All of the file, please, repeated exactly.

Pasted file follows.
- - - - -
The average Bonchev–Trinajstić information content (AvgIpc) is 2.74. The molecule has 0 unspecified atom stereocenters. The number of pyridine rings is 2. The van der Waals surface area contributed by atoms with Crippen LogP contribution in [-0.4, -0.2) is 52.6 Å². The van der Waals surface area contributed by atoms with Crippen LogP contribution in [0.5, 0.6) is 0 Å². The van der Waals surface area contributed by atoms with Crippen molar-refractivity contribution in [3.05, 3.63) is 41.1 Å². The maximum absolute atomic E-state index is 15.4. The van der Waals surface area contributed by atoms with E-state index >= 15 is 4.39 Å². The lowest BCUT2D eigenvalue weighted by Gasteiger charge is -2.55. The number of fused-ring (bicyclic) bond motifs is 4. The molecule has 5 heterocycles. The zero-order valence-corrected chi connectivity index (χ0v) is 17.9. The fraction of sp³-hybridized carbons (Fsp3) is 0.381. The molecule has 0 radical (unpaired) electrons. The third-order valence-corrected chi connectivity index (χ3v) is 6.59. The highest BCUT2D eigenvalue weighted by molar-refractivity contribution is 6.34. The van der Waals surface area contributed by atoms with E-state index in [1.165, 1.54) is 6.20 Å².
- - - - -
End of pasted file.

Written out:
The average Bonchev–Trinajstić information content (AvgIpc) is 2.74. The molecule has 0 unspecified atom stereocenters. The number of pyridine rings is 2. The van der Waals surface area contributed by atoms with Crippen LogP contribution in [-0.4, -0.2) is 52.6 Å². The van der Waals surface area contributed by atoms with Crippen LogP contribution in [0.5, 0.6) is 0 Å². The van der Waals surface area contributed by atoms with Crippen molar-refractivity contribution in [3.05, 3.63) is 41.1 Å². The maximum absolute atomic E-state index is 15.4. The van der Waals surface area contributed by atoms with E-state index >= 15 is 4.39 Å². The lowest BCUT2D eigenvalue weighted by Gasteiger charge is -2.55. The number of fused-ring (bicyclic) bond motifs is 4. The molecule has 5 heterocycles. The zero-order valence-corrected chi connectivity index (χ0v) is 17.9. The fraction of sp³-hybridized carbons (Fsp3) is 0.381. The molecule has 0 radical (unpaired) electrons. The third-order valence-corrected chi connectivity index (χ3v) is 6.59. The highest BCUT2D eigenvalue weighted by molar-refractivity contribution is 6.34. The van der Waals surface area contributed by atoms with E-state index in [1.165, 1.54) is 6.20 Å².